The Batterers’ Intervention Class
Under California Penal Code Section 1203.097 PC, anyone convicted of a domestic violence offense and who is put on probation is required to attend and complete a 52-week batterers’ program as approved by the County. This program is intended to work with the defendant to understand and correct the underlying problems that may have led to the domestic violence offense. This requirement is a critical component of any domestic violence sentence and failure to complete the class can result in a probation violation.When is the Batterer’s Intervention Class Required?
Under California Penal Code Section 1203.097 PC, the batterer’s intervention class is required as a term of any grant of probation where the victim of the defendant’s crime is one of the parties specifically listed in California Family Code Section 6211 FC. This includes a spouse or former spouse, a cohabitant or former cohabitant, a person with whom the defendant has a current of prior dating or engagement relationship, a person with whom the defendant has a child, a child of the defendant or any other close blood relative.
There does not have to be any act of violence or physical abuse for the batterer’s intervention program to be mandatory. In some cases, the prosecution may offer a reduced charge, such as allowing the defendant to plead guilty to disturbing the peace in violation of California Penal Code Section 415 PC. In these cases, the defendant would still be subject to the requirements of California Penal Code Section 1203.097 PC and would still be required to complete a 52-week batterers’ class. In cases involving children, such as child endangerment under California Penal Code Section 273a PC, the Court may allow the defendant to complete a 52-week parenting class in lieu of the batterers’ program, as this would be more appropriate.What is the Batterers’ Intervention Program?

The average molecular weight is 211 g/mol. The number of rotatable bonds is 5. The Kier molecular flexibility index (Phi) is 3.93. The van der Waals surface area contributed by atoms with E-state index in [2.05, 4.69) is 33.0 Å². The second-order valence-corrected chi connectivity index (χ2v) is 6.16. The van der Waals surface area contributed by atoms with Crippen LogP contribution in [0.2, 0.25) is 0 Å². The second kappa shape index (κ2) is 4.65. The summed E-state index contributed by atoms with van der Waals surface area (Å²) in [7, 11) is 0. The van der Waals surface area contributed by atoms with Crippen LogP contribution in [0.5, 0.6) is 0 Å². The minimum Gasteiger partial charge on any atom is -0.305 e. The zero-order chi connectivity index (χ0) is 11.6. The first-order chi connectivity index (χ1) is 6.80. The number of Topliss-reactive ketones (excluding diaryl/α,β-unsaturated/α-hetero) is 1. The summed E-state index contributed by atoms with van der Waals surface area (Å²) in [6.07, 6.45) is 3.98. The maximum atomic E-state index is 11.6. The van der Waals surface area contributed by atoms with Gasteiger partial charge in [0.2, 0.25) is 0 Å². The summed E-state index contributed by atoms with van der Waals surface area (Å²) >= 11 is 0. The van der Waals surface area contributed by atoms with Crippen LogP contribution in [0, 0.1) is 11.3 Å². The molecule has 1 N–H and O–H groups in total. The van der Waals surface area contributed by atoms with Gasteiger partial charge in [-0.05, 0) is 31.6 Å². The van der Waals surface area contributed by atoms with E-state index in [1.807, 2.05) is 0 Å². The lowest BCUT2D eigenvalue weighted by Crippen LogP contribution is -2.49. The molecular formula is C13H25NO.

The required classes must typically be completed through a state-approved provider. The classes are designed to help those convicted of domestic violence offenses identify and change the elements in their lives that led to the criminal conviction. The defendant will be provided a list of approved local providers and would be expected to independently sign up for the 52-week batterers’ program. There are costs associated with the program and penalties for failing to complete the program or missing too many sessions.
Although many programs offer an online 52-week batterers’ program, the judge is not likely to allow this. For defendants who do not live in the area or have extenuating circumstances, the Court may allow the defendant to complete the required counselling sessions independently with a licensed therapist. The defendant would be expected to show proof of progress and completion of these sessions by submitting a letter from the counsellor indicating what type of counselling has been completed and what progress the defendant has made.Failure to Complete the 52-week Batterer’s Program
When a defendant fails to complete the 52-week batterers’ program or misses too many class sessions, the class may terminate the defendant and send a letter to the Court indicating that the defendant has been terminated. The Judge will issue a probation violation and a bench warrant. The judge may impose additional penalties as a result of the probation violation, including jail time.
If you or a loved one have been arrested for or charged with a domestic violence offense, it is crucial that you meet with an experienced domestic violence attorney as soon as possible. Michael Kraut is a former Deputy District Attorney with over 14 years of prosecutorial experience who fights hard on behalf of clients charged with domestic violence and related offenses.
For more information about domestic violence and the batterers’ intervention class and to schedule your free consultation, contact Michael Kraut at the Kraut Law Group located at 6255 Sunset Boulevard, Suite 1480, Los Angeles, CA 90028. Mr. Kraut can be reached 24/7 at 888-334-6344 or 323-464-6453.